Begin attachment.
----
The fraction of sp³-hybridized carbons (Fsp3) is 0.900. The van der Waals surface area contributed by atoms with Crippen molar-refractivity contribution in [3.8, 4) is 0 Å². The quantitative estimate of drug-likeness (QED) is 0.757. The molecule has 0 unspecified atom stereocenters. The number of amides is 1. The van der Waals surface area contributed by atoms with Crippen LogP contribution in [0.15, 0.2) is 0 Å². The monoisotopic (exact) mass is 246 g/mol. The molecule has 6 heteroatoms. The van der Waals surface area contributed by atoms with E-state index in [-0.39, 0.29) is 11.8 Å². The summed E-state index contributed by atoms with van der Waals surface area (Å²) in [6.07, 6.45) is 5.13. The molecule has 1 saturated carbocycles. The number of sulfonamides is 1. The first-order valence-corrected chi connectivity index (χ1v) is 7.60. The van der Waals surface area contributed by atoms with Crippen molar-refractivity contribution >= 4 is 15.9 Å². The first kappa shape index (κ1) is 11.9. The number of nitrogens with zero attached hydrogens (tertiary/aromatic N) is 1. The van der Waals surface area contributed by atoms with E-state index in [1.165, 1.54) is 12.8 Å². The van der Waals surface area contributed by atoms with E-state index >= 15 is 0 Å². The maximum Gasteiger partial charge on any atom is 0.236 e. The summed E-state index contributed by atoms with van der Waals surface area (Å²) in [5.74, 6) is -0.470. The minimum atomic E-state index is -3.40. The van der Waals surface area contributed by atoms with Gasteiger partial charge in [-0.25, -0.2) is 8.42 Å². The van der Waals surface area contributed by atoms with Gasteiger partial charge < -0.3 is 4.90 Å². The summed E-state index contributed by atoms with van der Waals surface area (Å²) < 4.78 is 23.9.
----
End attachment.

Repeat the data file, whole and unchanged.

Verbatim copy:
The fraction of sp³-hybridized carbons (Fsp3) is 0.900. The van der Waals surface area contributed by atoms with Crippen molar-refractivity contribution in [3.8, 4) is 0 Å². The quantitative estimate of drug-likeness (QED) is 0.757. The molecule has 0 unspecified atom stereocenters. The number of amides is 1. The van der Waals surface area contributed by atoms with Crippen LogP contribution in [0.15, 0.2) is 0 Å². The monoisotopic (exact) mass is 246 g/mol. The molecule has 6 heteroatoms. The van der Waals surface area contributed by atoms with E-state index in [-0.39, 0.29) is 11.8 Å². The summed E-state index contributed by atoms with van der Waals surface area (Å²) in [6.07, 6.45) is 5.13. The molecule has 1 saturated carbocycles. The number of sulfonamides is 1. The first-order valence-corrected chi connectivity index (χ1v) is 7.60. The van der Waals surface area contributed by atoms with Crippen molar-refractivity contribution >= 4 is 15.9 Å². The first kappa shape index (κ1) is 11.9. The number of nitrogens with zero attached hydrogens (tertiary/aromatic N) is 1. The van der Waals surface area contributed by atoms with E-state index in [1.165, 1.54) is 12.8 Å². The van der Waals surface area contributed by atoms with E-state index >= 15 is 0 Å². The maximum Gasteiger partial charge on any atom is 0.236 e. The summed E-state index contributed by atoms with van der Waals surface area (Å²) in [5.74, 6) is -0.470. The minimum atomic E-state index is -3.40. The van der Waals surface area contributed by atoms with Gasteiger partial charge in [-0.25, -0.2) is 8.42 Å². The van der Waals surface area contributed by atoms with Gasteiger partial charge < -0.3 is 4.90 Å². The summed E-state index contributed by atoms with van der Waals surface area (Å²) < 4.78 is 23.9.